Dick Cheney’s medical history reads like a cardiology textbook. He’s survived an incredible five heart attacks, has undergone a litany of surgeries and is now being kept alive by a space-age pump that does much of the work for his severely damaged heart.
Last year it looked like the ex-vice president’s bad heart would finally claim his life. End-stage heart disease was causing his organs to shut down.
Instead, in a dramatic turnaround, Cheney is now writing his memoirs and planning to go fly-fishing in Montana later this summer.
Cheney — who has an extensive family history of heart disease and suffered his first heart attack when he was only 37 — has been widely viewed as a medical marvel. Not surprisingly, the 70 year old is deeply grateful to the cardiology community for the scientific advancements that have kept him alive. “I’ve been extraordinarily fortunate to live in a place and time when all that was going on,” Cheney said recently in an interview with the Wall Street Journal.
But far from viewing the politician as a triumph of modern medicine, heart surgeon Chauncey Crandall, M.D. tells Newsmax that Cheney could have avoided his near death battles — and the ex-vice president himself seems to agree.
“Everyone thinks Dick Cheney is a medical miracle,” said Dr. Crandall. “I don’t agree. Cheney has an aggressive form of heart disease that he could have turned off early in life by following a disciplined lifestyle, but he didn’t.”
Dr. Crandall is chief of the cardiac transplant program at the world-renowned Palm Beach Cardiovascular Clinic in Palm Beach Gardens, Fla. He also created, The Simple Heart Test
, a free online heart test to help people discover their own heart health risks.
Indeed, Cheney seems to confirm Dr. Crandall’s blunt assessment. Cheney refused to give in to his bad heart by slowing his political career and easing the stress he faced. He notes that his heart attacks, the first which he suffered in 1978 in the midst of his victorious GOP race for Congress, “always seemed to happen in campaign years.”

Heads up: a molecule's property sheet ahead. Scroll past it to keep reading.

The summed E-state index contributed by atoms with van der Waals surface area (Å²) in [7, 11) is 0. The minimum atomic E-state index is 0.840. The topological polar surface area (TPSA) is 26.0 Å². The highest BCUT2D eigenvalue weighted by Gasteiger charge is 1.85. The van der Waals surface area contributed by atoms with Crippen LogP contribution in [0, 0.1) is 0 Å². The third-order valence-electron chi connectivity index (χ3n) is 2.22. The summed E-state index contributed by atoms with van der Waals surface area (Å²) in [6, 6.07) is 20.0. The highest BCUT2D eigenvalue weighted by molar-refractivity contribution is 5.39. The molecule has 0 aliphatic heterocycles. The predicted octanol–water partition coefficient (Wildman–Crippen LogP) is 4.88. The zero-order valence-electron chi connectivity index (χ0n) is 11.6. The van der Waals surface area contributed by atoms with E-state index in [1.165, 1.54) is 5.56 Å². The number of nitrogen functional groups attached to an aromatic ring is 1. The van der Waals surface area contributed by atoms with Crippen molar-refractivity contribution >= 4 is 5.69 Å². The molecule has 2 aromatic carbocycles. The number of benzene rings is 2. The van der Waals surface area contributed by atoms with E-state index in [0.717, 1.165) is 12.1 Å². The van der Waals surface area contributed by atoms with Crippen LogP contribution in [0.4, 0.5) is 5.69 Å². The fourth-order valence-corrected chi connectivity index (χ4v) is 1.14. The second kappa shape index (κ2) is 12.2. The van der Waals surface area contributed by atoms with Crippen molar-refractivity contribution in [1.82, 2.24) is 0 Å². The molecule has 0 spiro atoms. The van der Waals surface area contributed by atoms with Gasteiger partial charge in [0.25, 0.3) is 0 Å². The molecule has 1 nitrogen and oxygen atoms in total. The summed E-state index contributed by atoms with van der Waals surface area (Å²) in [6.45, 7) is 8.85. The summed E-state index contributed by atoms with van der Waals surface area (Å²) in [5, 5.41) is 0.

He suffered his fourth attack during the stressful Florida “hanging chad” presidential recount in 2000.
Despite his family’s long history with cardiac problems — Cheney at age 14 watched his grandfather die of a heart attack — he became a heavy smoker.
“I didn’t pay any attention,” he admitted to the Wall Street Journal. “I had a lot of bad habits: Drank a ton of black coffee out of the Navy mess in the White House, smoked a couple of packs a day.”
Although Cheney did quit smoking after his first heart attack, he acknowledges that he “didn’t pay any attention” to his doctor’s warnings for decades. Aside from quitting smoking, he made few concessions to his heart condition. Instead, he threw himself into high-pressure politics enthusiastically, serving in the Nixon, Ford and George H.W. Bush’s White House, before becoming second President Bush’s vice president.
Even as continual stress and lifestyle choices took their toll, Cheney preferred to rely on medical technology, rather than make diet, exercise and other changes. This doesn’t surprise Dr. Crandall, who notes that the vice president received “presidential VIP medical care” and that doctors tend to tiptoe around their rich and powerful patients.